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LETTERS TO EDITOR
A CurtainUp London Review
The Taming of the Shrew
by Lizzie Loveridge
The all female company has experienced a steep learning curve from the early performances of this season's Richard III and, although the principals were always excellent, now the minor parts play the gender switch with more confidence and credibility. Kathryn Hunter's physically diminutive Kate makes up in verve what she lacks in stature. She is vituperative as the spiteful elder sister. McTeer's wooing scene is electrifying and engenders a spontaneous hand of applause from the appreciative Globe groundlings. Petruchio and Kate seem to largely skip the first three stages of a relationship to go straight into Stage 4 the power struggle which is meant to be after the honeymoon, not before, as Kate tries to get Petruchio to stay in Padua. Later McTeer's delivery of the "chattels" speech has her dragging Kate away, struggling and screaming and bringing the tablecloth and the contents of the wedding breakfast to the floor.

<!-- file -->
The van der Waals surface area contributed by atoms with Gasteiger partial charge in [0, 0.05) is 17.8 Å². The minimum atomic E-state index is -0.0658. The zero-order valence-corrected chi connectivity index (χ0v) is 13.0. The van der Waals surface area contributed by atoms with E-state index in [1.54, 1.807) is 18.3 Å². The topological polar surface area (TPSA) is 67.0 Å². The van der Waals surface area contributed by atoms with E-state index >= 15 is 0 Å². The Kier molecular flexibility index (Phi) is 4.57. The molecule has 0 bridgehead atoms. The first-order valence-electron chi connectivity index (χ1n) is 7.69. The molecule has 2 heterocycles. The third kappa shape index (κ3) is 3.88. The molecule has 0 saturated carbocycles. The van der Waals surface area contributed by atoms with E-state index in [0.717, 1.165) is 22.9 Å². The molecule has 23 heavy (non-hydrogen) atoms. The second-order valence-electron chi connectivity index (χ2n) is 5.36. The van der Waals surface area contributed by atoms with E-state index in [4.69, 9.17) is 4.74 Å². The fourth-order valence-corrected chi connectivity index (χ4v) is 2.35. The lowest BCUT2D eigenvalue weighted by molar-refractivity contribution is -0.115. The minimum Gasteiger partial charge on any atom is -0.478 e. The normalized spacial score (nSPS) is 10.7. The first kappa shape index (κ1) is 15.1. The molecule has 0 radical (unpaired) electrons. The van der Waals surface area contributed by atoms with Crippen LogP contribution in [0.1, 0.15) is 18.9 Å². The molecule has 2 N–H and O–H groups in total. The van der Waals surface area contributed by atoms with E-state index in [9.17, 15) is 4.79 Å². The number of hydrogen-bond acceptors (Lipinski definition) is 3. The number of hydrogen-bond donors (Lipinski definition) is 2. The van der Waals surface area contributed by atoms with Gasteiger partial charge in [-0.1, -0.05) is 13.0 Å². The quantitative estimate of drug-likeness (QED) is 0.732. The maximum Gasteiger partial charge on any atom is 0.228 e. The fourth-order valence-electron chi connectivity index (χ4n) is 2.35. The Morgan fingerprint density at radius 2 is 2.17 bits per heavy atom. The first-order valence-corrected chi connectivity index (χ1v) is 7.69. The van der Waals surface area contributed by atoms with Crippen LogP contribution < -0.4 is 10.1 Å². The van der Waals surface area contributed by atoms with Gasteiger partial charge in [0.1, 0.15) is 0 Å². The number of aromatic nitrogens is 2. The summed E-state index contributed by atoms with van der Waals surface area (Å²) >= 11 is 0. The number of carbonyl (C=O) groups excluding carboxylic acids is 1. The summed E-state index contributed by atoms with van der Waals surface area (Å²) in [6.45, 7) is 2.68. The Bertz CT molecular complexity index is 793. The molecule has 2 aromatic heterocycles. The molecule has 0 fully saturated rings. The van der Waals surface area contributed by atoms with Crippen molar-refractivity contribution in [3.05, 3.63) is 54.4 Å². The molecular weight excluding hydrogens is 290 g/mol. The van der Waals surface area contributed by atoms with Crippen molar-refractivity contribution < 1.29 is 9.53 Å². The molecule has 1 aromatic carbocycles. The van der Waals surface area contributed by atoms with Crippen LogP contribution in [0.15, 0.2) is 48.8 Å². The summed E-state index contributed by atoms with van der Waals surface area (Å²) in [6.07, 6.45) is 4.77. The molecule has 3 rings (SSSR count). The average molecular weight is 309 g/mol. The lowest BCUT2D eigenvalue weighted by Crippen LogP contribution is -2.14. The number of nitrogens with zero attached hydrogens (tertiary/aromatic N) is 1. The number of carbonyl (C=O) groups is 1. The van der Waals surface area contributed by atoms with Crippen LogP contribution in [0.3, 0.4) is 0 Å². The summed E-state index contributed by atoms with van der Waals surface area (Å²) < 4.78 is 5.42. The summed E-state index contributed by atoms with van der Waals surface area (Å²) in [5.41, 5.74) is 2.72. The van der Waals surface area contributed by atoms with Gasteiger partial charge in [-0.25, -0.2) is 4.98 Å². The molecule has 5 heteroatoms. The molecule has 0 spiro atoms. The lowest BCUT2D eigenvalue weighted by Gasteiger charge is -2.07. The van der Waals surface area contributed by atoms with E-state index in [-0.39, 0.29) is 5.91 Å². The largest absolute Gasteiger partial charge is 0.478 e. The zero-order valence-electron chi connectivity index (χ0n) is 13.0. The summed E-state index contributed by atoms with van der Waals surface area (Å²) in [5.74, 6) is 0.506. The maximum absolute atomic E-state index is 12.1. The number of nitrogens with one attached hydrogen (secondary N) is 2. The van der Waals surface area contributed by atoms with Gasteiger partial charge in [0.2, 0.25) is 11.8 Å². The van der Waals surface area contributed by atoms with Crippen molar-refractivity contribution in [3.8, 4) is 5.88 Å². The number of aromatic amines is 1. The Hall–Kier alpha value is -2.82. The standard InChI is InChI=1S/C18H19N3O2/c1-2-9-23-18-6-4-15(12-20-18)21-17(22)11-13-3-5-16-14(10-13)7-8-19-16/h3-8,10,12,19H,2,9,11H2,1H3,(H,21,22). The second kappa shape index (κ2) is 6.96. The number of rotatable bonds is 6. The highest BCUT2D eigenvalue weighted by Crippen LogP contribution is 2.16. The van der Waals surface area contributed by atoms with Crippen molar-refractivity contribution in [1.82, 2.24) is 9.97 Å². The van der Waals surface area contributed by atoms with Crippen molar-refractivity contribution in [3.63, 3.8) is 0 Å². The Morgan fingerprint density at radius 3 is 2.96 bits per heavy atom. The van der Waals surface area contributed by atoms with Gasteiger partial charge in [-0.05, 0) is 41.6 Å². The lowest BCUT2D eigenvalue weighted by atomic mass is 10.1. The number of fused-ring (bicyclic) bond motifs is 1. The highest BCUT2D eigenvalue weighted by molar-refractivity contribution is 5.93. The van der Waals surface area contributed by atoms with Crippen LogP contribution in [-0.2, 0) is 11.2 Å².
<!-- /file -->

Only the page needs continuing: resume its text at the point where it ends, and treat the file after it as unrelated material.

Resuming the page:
In a firmly tongue in cheek finale, Kate makes it clear that her deference to her husband is a game. She has learnt the rules of making him think she is subservient to him. She waltzes through her lines with increasing rapidity and nonchalance, paying lip service to the male ego, and although Petruchio is moved to tears at the interminable description of wifely duty, maybe they were crocodile tears? Linda Bassett is a delightfully rural yokel Grumio, servant to Petruchio, and I liked too Amanda Harris' streetwise servant/master switching Tranio. Meredith MacNeill is a nicely measured Lucentio, Bianca's suitor who turns tutor. Special mention should go too of the unnamed actor in a shaggy suit taking on Troilus, Petruchio's flea bitten spaniel.
The Taming of the Shrew is playing to full houses with queues for returns the night I was there. It is so good to see this recreation of a Jacobean theatre full and at the top of its game.
Note: Last year's Shakespeare's Globe's acclaimed production of Twelfth Night will play at the Globe from 2nd - 12th October prior to a coast to coast tour of the USA. The only confirmed production for the 2004 Globe season is Romeo and Juliet.
Mendes at the Donmar
Peter Ackroyd's History of London: The Biography
Somewhere For Me, a Biography of Richard Rodgers
At This Theater
Ridiculous!The Theatrical Life & Times of Charles Ludlam
The New York Times Book of Broadway: On the Aisle for the Unforgettable Plays of the Last Century
6, 500 Comparative Phrases including 800 Shakespearean Metaphors by CurtainUp's editor.
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